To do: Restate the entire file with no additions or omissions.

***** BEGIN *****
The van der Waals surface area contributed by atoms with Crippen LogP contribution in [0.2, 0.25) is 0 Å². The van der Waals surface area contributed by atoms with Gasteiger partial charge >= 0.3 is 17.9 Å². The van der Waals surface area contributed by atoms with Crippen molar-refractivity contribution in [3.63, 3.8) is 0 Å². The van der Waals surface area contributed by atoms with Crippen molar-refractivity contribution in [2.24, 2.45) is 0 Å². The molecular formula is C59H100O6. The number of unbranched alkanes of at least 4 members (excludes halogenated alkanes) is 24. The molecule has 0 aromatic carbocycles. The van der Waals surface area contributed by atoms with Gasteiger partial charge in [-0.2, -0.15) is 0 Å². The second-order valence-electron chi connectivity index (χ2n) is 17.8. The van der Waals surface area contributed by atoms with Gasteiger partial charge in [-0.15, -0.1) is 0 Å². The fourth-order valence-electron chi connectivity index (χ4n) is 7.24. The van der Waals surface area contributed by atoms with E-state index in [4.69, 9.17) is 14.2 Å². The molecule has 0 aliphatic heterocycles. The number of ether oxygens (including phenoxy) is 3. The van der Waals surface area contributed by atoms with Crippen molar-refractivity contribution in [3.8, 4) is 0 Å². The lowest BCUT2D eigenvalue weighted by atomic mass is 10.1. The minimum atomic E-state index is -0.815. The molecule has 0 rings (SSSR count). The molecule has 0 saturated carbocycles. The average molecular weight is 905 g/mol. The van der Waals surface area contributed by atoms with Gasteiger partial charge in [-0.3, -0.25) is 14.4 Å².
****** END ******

The van der Waals surface area contributed by atoms with Crippen LogP contribution in [0.2, 0.25) is 0 Å². The van der Waals surface area contributed by atoms with Gasteiger partial charge >= 0.3 is 17.9 Å². The van der Waals surface area contributed by atoms with Crippen molar-refractivity contribution in [3.63, 3.8) is 0 Å². The van der Waals surface area contributed by atoms with Crippen molar-refractivity contribution in [2.24, 2.45) is 0 Å². The molecular formula is C59H100O6. The number of unbranched alkanes of at least 4 members (excludes halogenated alkanes) is 24. The molecule has 0 aromatic carbocycles. The van der Waals surface area contributed by atoms with Gasteiger partial charge in [-0.2, -0.15) is 0 Å². The second-order valence-electron chi connectivity index (χ2n) is 17.8. The van der Waals surface area contributed by atoms with Gasteiger partial charge in [-0.15, -0.1) is 0 Å². The fourth-order valence-electron chi connectivity index (χ4n) is 7.24. The van der Waals surface area contributed by atoms with E-state index in [4.69, 9.17) is 14.2 Å². The molecule has 0 aliphatic heterocycles. The number of ether oxygens (including phenoxy) is 3. The van der Waals surface area contributed by atoms with Crippen molar-refractivity contribution in [3.8, 4) is 0 Å². The lowest BCUT2D eigenvalue weighted by atomic mass is 10.1. The minimum atomic E-state index is -0.815. The molecule has 0 rings (SSSR count). The molecule has 0 saturated carbocycles. The average molecular weight is 905 g/mol. The van der Waals surface area contributed by atoms with Gasteiger partial charge in [-0.3, -0.25) is 14.4 Å².